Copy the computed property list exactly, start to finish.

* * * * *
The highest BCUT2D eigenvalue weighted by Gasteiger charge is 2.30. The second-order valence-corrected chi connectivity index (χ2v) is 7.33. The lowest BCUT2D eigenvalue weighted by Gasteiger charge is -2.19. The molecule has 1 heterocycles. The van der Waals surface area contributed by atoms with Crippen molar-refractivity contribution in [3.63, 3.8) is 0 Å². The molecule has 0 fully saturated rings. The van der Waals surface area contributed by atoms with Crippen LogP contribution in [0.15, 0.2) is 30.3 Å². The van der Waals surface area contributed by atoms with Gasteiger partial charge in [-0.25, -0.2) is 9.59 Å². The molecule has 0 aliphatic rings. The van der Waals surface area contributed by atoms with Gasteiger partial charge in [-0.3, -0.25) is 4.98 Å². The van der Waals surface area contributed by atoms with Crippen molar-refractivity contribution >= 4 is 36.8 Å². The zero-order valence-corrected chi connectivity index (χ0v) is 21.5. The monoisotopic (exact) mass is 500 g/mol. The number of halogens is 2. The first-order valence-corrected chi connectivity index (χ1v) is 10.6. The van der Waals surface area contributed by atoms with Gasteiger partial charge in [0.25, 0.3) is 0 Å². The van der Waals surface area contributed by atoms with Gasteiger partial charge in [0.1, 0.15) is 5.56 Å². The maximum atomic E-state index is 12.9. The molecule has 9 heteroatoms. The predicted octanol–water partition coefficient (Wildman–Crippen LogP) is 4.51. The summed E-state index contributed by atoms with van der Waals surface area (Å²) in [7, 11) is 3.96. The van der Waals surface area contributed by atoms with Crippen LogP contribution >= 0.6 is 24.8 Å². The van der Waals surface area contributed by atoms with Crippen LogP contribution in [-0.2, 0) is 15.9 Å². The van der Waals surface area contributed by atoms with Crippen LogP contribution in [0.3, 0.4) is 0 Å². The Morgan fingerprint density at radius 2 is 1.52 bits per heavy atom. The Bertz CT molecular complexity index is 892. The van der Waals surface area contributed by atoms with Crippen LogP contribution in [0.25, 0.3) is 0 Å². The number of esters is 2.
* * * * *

The highest BCUT2D eigenvalue weighted by Gasteiger charge is 2.30. The second-order valence-corrected chi connectivity index (χ2v) is 7.33. The lowest BCUT2D eigenvalue weighted by Gasteiger charge is -2.19. The molecule has 1 heterocycles. The van der Waals surface area contributed by atoms with Crippen molar-refractivity contribution in [3.63, 3.8) is 0 Å². The molecule has 0 fully saturated rings. The van der Waals surface area contributed by atoms with Crippen LogP contribution in [0.15, 0.2) is 30.3 Å². The van der Waals surface area contributed by atoms with Gasteiger partial charge in [-0.25, -0.2) is 9.59 Å². The molecule has 0 aliphatic rings. The van der Waals surface area contributed by atoms with Gasteiger partial charge in [-0.3, -0.25) is 4.98 Å². The van der Waals surface area contributed by atoms with Crippen molar-refractivity contribution >= 4 is 36.8 Å². The zero-order valence-corrected chi connectivity index (χ0v) is 21.5. The monoisotopic (exact) mass is 500 g/mol. The number of halogens is 2. The first-order valence-corrected chi connectivity index (χ1v) is 10.6. The van der Waals surface area contributed by atoms with Gasteiger partial charge in [0.25, 0.3) is 0 Å². The van der Waals surface area contributed by atoms with Gasteiger partial charge in [0.1, 0.15) is 5.56 Å². The maximum atomic E-state index is 12.9. The molecule has 9 heteroatoms. The predicted octanol–water partition coefficient (Wildman–Crippen LogP) is 4.51. The summed E-state index contributed by atoms with van der Waals surface area (Å²) in [7, 11) is 3.96. The van der Waals surface area contributed by atoms with Crippen LogP contribution >= 0.6 is 24.8 Å². The van der Waals surface area contributed by atoms with Crippen LogP contribution in [-0.2, 0) is 15.9 Å². The van der Waals surface area contributed by atoms with Crippen LogP contribution in [0.3, 0.4) is 0 Å². The Morgan fingerprint density at radius 2 is 1.52 bits per heavy atom. The Bertz CT molecular complexity index is 892. The van der Waals surface area contributed by atoms with Crippen LogP contribution in [0.25, 0.3) is 0 Å². The number of esters is 2.